For a man attempting to sweep away Turkey's long serving President Recep Tayyip Erdogan, opposition leader Muharrem Ince seems remarkably relaxed just over a week ahead of crucial elections, vowing to be a leader "who unites".
The MP, a former physics teacher, relaxes under the shade of an apple tree in the garden of his family home in the north-western province of Yalova and promises Turkey can change.
"For 16 years, Erdogan has pulled society apart. He polarises, divides. I will be the complete opposite," he says.
Ince, the Republican People's Party (CHP) candidate insists he can appeal to the country's large religious conservative core, confidently saying: "I will be a president who unites."
It is a steep uphill task. The CHP is the party of the republic's founder, Mustafa Kemal Ataturk, and has repeatedly failed to dent Erdogan's appeal to vast swathes of the electorate over the last 15 years. It rarely goes above 25 percent of the electoral vote.
Erdogan's Justice and Development Party (AKP) won a clear majority of seats in parliament in 2015. And since the failed 2016 coup, rival politicians and journalists have been locked up and tens of thousands of civil servants, academics, police and judges sacked.
But while Erdogan has cemented his dominant status and remains Turkey's most popular politician, polls suggest he is not guaranteed to win the 50 percent of votes necessary to win the presidency outright in the first round.
"Turkey wants to breathe, wants peace, wants serenity... Not an exhausted man, not a man who screams and shouts, (but) someone younger. Fresh blood," says Ince, who at 54 is ten years younger than Erdogan.
Ince hopes to take the vote into a second round and then rally the support of other opposition candidates.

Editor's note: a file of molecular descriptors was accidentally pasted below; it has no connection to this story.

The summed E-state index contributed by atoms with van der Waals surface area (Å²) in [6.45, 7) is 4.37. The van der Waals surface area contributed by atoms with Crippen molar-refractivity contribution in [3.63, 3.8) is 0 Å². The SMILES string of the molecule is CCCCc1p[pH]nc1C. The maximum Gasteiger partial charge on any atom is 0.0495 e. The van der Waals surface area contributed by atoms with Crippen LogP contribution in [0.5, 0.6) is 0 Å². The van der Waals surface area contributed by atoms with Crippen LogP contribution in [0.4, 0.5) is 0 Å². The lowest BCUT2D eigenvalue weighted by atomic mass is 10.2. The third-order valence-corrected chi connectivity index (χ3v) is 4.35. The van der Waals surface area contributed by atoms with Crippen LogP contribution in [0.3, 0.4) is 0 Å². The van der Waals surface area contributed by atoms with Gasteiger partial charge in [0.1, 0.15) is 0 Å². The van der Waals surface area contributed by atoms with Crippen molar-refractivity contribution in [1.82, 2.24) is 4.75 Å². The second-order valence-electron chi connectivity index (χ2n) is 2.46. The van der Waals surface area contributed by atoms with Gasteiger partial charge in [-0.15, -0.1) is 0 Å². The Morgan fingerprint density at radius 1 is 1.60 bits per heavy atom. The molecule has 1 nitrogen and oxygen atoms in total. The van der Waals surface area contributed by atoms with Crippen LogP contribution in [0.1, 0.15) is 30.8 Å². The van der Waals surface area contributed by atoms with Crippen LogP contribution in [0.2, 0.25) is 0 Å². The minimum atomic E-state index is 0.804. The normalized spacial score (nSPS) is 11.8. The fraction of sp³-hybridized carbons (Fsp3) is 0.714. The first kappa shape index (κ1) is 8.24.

The eventual winner will take charge of a new muscular presidency, including enhanced powers to personally appoint or dismiss ministers and select judges.
Most commentators think Erdogan will find a way to triumph. But if Ince somehow beats the odds, through a combination of withering criticism aimed at Erdogan, campaign rallies and witty social media posts, he insists he would govern "without excluding anyone".
"Veiled or unveiled woman, left or right, Turkish or Kurd, Alevi or Sunni, there is no difference," he says.
Speaking without a tie or jacket, Ince sits beside some Turkish flags hung on the trees around him -- but without the emblem of his party, the CHP.
The symbolism is on purpose and reflects a theatrical gesture made by Ince during his inauguration as presidential candidate in early May, where he removed the CHP badge from his jacket lapel and replaced it with a Turkish flag.
Ince is well aware that he needs to appeal far beyond the CHP's traditional voting base of social democrats and secularists, and win the votes of religious Turks and Kurds.
Turkey's increasingly fragile economy, which saw the country's currency in freefall until the Turkish central bank intervened with a sharp rise in interest rates earlier this month, may help in that regard.
Ince blames Erdogan for overheating the economy and insists that, as president, he would "restore confidence in the markets" to bring down double-digit inflation and calm the fears of foreign investors.
On foreign policy, Ince also portrays himself as a steadying hand.
In the last few years Erdogan has lashed out at NATO, the US, the EU and various EU member states over a variety of issues.
Ince describes Erdogan's comments as "uttering radical statements" and promises to inject "intelligence" into Turkish diplomacy.
But all these promises will amount to nothing if he fails to beat Erdogan on June 24, so what if he loses?
"I'm not going to stop politics, that's for sure," Ince says, smiling. "But I'm convinced I'll be elected, I can see it."